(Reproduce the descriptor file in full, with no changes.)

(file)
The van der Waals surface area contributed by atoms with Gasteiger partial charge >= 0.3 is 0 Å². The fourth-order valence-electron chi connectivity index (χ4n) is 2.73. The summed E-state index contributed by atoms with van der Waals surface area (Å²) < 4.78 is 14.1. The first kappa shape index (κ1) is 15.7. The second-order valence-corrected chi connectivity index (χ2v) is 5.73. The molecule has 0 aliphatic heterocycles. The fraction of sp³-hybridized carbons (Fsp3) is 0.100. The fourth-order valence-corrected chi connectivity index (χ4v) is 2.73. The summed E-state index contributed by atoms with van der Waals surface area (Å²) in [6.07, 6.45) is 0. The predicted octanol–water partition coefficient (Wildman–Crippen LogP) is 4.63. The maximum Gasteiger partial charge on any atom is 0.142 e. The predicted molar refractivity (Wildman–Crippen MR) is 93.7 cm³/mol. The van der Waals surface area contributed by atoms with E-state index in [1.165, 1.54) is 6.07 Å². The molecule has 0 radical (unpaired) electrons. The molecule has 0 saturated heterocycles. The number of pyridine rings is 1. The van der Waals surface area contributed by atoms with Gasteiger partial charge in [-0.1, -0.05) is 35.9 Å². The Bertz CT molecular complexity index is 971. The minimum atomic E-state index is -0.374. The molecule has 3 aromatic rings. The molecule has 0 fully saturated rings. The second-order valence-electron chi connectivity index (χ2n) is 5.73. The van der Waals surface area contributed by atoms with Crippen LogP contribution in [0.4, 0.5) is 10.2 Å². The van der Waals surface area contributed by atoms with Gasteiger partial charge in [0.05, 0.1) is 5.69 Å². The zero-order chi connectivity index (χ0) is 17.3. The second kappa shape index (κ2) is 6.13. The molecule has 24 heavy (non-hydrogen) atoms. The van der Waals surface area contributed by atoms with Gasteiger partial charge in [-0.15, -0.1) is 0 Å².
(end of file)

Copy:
The van der Waals surface area contributed by atoms with Gasteiger partial charge >= 0.3 is 0 Å². The fourth-order valence-electron chi connectivity index (χ4n) is 2.73. The summed E-state index contributed by atoms with van der Waals surface area (Å²) < 4.78 is 14.1. The first kappa shape index (κ1) is 15.7. The second-order valence-corrected chi connectivity index (χ2v) is 5.73. The molecule has 0 aliphatic heterocycles. The fraction of sp³-hybridized carbons (Fsp3) is 0.100. The fourth-order valence-corrected chi connectivity index (χ4v) is 2.73. The summed E-state index contributed by atoms with van der Waals surface area (Å²) in [6.07, 6.45) is 0. The predicted octanol–water partition coefficient (Wildman–Crippen LogP) is 4.63. The maximum Gasteiger partial charge on any atom is 0.142 e. The predicted molar refractivity (Wildman–Crippen MR) is 93.7 cm³/mol. The van der Waals surface area contributed by atoms with E-state index in [1.165, 1.54) is 6.07 Å². The molecule has 0 radical (unpaired) electrons. The molecule has 0 saturated heterocycles. The number of pyridine rings is 1. The van der Waals surface area contributed by atoms with Gasteiger partial charge in [-0.1, -0.05) is 35.9 Å². The Bertz CT molecular complexity index is 971. The minimum atomic E-state index is -0.374. The molecule has 3 aromatic rings. The molecule has 0 fully saturated rings. The second-order valence-electron chi connectivity index (χ2n) is 5.73. The van der Waals surface area contributed by atoms with Crippen LogP contribution in [0.4, 0.5) is 10.2 Å². The van der Waals surface area contributed by atoms with Gasteiger partial charge in [0.05, 0.1) is 5.69 Å². The zero-order chi connectivity index (χ0) is 17.3. The second kappa shape index (κ2) is 6.13. The molecule has 24 heavy (non-hydrogen) atoms. The van der Waals surface area contributed by atoms with Gasteiger partial charge in [-0.15, -0.1) is 0 Å².